Tomorrow is Commonwealth Day and an opportunity for investors to consider the 53 independent sovereign states which form this key association. Sharing values which stem from former membership of the British Empire, there are many with exciting growth potential.
Whilst the 15th century term “commonwealth” indicated ‘public welfare’, the original phrase meant ‘wealth’. It is a term still used in the title of four US states such as Kentucky and Virginia.
The Commonwealth of Nations was formed in 1949 and covers almost a quarter of the world land area with nearly one-third of the global population. It is responsible for 17 per cent of gross world product. By population, its members range from India with 1.26 billion to Tuvalu with just 10,000 living on nine islands in the South Pacific.
Financial advisers stress the importance of diversity for successful investing. This might be by sector and fund manager but certainly by geographical spread.
Adding some key Commonwealth states to a portfolio is a sure way to gain a wider global presence away from the headline grabbing economies of the US, Europe and Japan. Instead there is “a mix of economies from the old world and some impressive new world opportunities”, says Adrian Lowcock of AXA Wealth.
It is amazing that no fund has yet been created which offers such an opportunity. In economic terms, there is a good cross-section from advanced markets like Canada and developing ones such as Singapore to emerging nations like India. Often these countries have young, aspirational populations that are increasingly well educated.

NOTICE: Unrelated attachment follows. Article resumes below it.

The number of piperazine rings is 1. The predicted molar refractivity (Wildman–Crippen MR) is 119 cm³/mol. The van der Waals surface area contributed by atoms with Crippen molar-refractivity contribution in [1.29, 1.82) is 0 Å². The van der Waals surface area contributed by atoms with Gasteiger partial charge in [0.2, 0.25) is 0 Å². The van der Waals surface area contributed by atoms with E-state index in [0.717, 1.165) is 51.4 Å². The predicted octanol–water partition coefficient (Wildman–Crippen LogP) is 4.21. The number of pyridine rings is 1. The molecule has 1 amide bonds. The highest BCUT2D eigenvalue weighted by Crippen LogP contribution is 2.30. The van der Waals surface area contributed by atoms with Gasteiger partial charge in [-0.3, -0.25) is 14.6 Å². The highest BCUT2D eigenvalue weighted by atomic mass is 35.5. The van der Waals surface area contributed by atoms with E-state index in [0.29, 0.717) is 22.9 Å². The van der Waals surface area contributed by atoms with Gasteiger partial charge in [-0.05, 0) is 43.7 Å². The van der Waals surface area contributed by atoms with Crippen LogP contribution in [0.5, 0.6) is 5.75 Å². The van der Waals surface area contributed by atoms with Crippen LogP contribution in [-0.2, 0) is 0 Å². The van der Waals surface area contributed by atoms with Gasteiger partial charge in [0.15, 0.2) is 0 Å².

Yet investors need to be aware of the risks, particularly a reliance on commodities, notably in Australia and South Africa.
Nicola Loudon, investment manager at broker Charles Stanley in Leeds, says country specific investment trusts are the best route. She is positive on India but not on Australia on account of its commodity and currency weakness.
In addition to single country collectives, an index tracker – such as exchange traded fund or ETF – can be used. Examples include db X-Trackers MSCI India and HSBC MSCI South Africa. Whilst low cost, check if actual shares are purchased or a synthetic approach to simulate holdings which can bring additional risk.
Canada’s stock market is focused on three sectors: banks (42 per cent), energy (20 per cent) and basic materials (nine per cent). It is a resource-heavy economy which has been hit hard by the fall in oil prices.
Stimulus measures should become evident, following the first post-election budget this month. Avoid a North American fund as the US will dominate. It can be accessed through an ETF like HSBC MSCI Canada. The IMF forecasts Canadian growth of two per cent this year and 2.2 per cent next, which is the same for the UK.
Martin Payne, from wealth manager Brewin Dolphin in Leeds, tips Middlefield Canadian Income, an £80m investment trust which yields 6.7 per cent. For a wider view, he also likes iShares MSCI Canada which has 40 per cent in financials and 20 per cent in energy-related stocks.
India is the most accessible non-UK Commonwealth country for an investment, both as a single country fund and forming a sizeable holding in many Asian and emerging market collectives. Pacific Assets Trust, managed by Stewart Investors, for instance, has 33.4 per cent of its portfolio in India plus some other Commonwealth states: Bangladesh with 2.9 per cent and Sri Lanka 2.9 per cent.